There’s going to be a lot of love for a rookie in an “away” jersey when Andrew Wiggins takes to the Air Canada Centre against the Raptors Wednesday night.
With family, friends and high school teammates in the house, it will be the first time the Canadian shooting forward plays pro ball on home turf, just a short drive from Vaughan, where he grew up.
“For the people that don’t see him regularly I think it’s a big deal. They get to see how much better he got from high school to the NBA,” said Roshane Roberts, who played with Wiggins on the Ontario AAAA champion Vaughan Secondary School Voyageurs in 2011.
“We’re just really excited . . . People really want to see him play.”
Though his Minnesota Timberwolves are on the tail end of a woeful NBA season — their 14-52 record is good enough for last in the West — the 2014 first overall draft pick has already been compared with, and matched up against, active legends LeBron James and Kobe Bryant.
Wiggins has posted some respectable stats, averaging 15.7 points per game with a .435 shooting percentage from the field. He’s also won every rookie of the month award in the Western Conference so far this season, solidifying the chance he’ll don the rookie of the year mantle as well.
It’s all been exciting to watch for Gus Gymnopoulos, who coached Wiggins at Vaughan Secondary during that championship-winning season in 2010-11. Wiggins was in Grade 10 at the time, the youngest player on the senior boys’ team — and also clearly the most talented. Gymnopoulos recalls seeing Wiggins display his natural hops by touching the 12-foot mark of the backboard when he was just 15.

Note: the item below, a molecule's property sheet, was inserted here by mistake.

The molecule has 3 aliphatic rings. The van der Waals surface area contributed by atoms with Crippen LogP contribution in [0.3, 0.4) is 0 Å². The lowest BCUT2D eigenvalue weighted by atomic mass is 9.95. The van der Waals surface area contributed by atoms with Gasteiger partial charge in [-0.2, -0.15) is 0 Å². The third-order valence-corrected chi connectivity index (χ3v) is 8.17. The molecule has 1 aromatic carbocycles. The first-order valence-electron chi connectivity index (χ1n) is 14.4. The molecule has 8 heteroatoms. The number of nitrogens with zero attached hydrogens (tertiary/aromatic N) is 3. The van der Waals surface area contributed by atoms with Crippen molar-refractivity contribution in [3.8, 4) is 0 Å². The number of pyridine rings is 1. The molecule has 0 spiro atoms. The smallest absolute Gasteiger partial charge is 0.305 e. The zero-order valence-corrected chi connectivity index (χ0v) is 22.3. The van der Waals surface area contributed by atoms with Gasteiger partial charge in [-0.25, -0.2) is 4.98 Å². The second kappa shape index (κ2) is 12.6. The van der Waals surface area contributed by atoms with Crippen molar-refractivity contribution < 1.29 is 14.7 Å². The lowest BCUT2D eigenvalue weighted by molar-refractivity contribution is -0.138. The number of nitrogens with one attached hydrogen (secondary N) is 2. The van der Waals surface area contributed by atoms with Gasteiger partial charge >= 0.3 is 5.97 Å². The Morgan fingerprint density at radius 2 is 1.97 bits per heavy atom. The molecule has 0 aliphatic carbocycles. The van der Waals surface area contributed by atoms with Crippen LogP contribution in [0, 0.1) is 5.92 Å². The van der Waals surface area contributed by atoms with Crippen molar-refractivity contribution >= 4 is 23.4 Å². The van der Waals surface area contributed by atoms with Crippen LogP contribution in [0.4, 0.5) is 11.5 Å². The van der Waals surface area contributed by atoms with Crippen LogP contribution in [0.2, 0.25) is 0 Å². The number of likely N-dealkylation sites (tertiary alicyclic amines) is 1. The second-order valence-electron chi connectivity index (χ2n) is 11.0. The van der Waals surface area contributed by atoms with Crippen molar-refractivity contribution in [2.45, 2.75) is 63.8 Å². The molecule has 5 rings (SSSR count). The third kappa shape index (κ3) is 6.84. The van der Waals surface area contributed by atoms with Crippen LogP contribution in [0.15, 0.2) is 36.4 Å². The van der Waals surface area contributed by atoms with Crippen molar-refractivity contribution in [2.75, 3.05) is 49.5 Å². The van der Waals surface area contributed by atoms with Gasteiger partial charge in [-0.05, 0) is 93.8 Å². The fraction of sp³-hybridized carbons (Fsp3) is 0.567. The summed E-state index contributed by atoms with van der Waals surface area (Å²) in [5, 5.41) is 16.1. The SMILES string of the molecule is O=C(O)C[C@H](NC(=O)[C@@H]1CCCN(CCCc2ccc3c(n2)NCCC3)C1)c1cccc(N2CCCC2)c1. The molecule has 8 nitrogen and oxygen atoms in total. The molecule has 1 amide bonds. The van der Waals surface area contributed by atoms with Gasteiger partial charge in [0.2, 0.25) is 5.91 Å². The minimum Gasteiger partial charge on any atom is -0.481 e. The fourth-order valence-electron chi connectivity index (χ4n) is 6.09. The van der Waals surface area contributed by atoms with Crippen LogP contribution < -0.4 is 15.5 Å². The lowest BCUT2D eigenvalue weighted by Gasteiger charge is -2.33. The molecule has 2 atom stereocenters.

“He was by far the best youth-age player I had seen with my own two eyes. By far,” said the coach, who is going to Wednesday’s game with his wife.
In a segment that aired this week on TSN, Wiggins also spoke highly of his old coach, telling the network Gymnopoulos “was one of the people that really helped” get him to this point in his career.
“It made me feel very, very warm. It was amazing,” said Gymnopoulos. “That just really shows what kind of person he is.”
Up the highway in Kingston, Ont., another former teammate of Wiggins’ was feeling gutted that he won’t be able to take in Wednesday’s game in Toronto. Cy Samuels, who was captain of the Voyageurs when Wiggins was on the team, said the rookie’s homecoming feels like a victory that’s shared by many with roots in the GTA basketball community that helped nurture the future pro.
“I know a lot of people are going to go watch this game and share this moment with him being back in Toronto,” said Samuels, 21, who still plays ball at Queen’s University.
“To see how good he was and how much room he had to grow was just scary,” he said.
“People here witnessed everything . . . It’s like a triumph, in a way.”